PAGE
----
The lytic transglycosilase Slt is critical in the cell wall recycling in Pseudomonas aeruginosa, as well in antibiotic resistance. Our structural work results disclose the details of bacterial response mediated by Slt to the b-lactam antibiotic challenge.

b-lactam antibiotics are currently the most used antibiotics. These antibiotics prevent bacterial cell wall formation, critical for bacterial survive. The cell wall contains the PG which is formed by alternated units of N-acetilglucosamine (NAG) and N-acetilmuramic acid (NAM) with peptide stems attached to NAM. These peptide stems are cross-linked creating a net. B-lactam antibiotics inhibit the transpeptidation process between peptides promoting the accumulation of aberrant long fragments. Pseudomonas aeruginosa attempts to repair this damage by the lytic transglycosilase Slt. In our work we have managed to solve the structure of the enzyme Slt to carry out the study of its catalytic mechanism getting several complexes with analogous of its natural substrate. Slt is able to degrade the PG through both endolytic (in the middle of chain) and exolytic (in one end) cut. Slt can accommodate the PG thanks to a long catalytic throat with up to 10 positions for NAG/NAM units together with certain key residues that interact with the peptide stems. These results disclose the details of bacterial response to the b-lactam antibiotic challenge. This work is a collaborative effort between the group of Juan A. Hermoso at “Rocasolano” Physical-Chemistry Institute and the group of Shahriar Mobashery at University of Notre Dame (USA).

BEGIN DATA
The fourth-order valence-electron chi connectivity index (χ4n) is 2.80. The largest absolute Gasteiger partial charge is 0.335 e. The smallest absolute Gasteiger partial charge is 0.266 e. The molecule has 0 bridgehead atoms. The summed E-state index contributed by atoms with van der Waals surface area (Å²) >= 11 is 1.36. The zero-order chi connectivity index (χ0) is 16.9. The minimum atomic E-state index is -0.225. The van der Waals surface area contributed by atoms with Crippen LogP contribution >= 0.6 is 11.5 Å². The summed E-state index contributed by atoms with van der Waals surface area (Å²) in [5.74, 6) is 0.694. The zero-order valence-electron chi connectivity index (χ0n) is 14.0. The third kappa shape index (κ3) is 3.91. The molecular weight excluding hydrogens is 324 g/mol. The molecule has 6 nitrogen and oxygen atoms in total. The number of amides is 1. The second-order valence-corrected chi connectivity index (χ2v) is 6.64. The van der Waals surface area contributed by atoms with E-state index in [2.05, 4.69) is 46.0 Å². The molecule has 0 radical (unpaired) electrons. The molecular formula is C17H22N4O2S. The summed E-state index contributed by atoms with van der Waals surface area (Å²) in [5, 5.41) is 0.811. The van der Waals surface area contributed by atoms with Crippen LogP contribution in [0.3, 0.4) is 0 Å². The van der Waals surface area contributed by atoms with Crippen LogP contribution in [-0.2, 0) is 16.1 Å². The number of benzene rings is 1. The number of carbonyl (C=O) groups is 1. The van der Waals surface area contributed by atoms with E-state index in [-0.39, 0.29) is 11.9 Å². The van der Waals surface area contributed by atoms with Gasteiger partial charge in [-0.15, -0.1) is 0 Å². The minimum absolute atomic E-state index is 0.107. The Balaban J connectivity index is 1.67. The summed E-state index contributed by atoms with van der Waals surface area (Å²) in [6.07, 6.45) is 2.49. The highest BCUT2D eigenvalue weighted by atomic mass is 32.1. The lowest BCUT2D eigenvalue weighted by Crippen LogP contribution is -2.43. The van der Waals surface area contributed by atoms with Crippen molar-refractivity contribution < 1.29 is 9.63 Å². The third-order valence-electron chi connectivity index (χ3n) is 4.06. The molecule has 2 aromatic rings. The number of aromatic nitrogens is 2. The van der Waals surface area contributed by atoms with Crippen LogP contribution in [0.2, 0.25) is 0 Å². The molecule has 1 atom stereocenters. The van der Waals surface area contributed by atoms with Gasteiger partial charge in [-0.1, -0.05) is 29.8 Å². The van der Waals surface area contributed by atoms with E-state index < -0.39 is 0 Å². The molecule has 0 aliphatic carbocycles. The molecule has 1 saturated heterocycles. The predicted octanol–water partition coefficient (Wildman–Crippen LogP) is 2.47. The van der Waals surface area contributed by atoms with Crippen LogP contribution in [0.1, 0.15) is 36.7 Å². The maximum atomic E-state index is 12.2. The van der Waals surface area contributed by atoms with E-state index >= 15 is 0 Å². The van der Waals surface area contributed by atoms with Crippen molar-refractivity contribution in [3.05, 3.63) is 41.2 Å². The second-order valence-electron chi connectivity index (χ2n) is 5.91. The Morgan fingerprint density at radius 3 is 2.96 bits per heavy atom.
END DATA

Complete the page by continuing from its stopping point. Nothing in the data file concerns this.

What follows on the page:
Lee, M, Batuecas, M. T., Tomoshige, S., Domínguez-Gil, T., Mahasenan, K. V., Dik, D. A., Hesek, D., Millán, C., Usón, I., Lastochkin, E., Hermoso, J. A., Mobashery, S. Exolytic and Endolytic Turnover of Peptidoglycan by Lytic Transglycosylase Slt of Pseudomonas aeruginosaPNAS. DOI: 10.1073/pnas.1801298115

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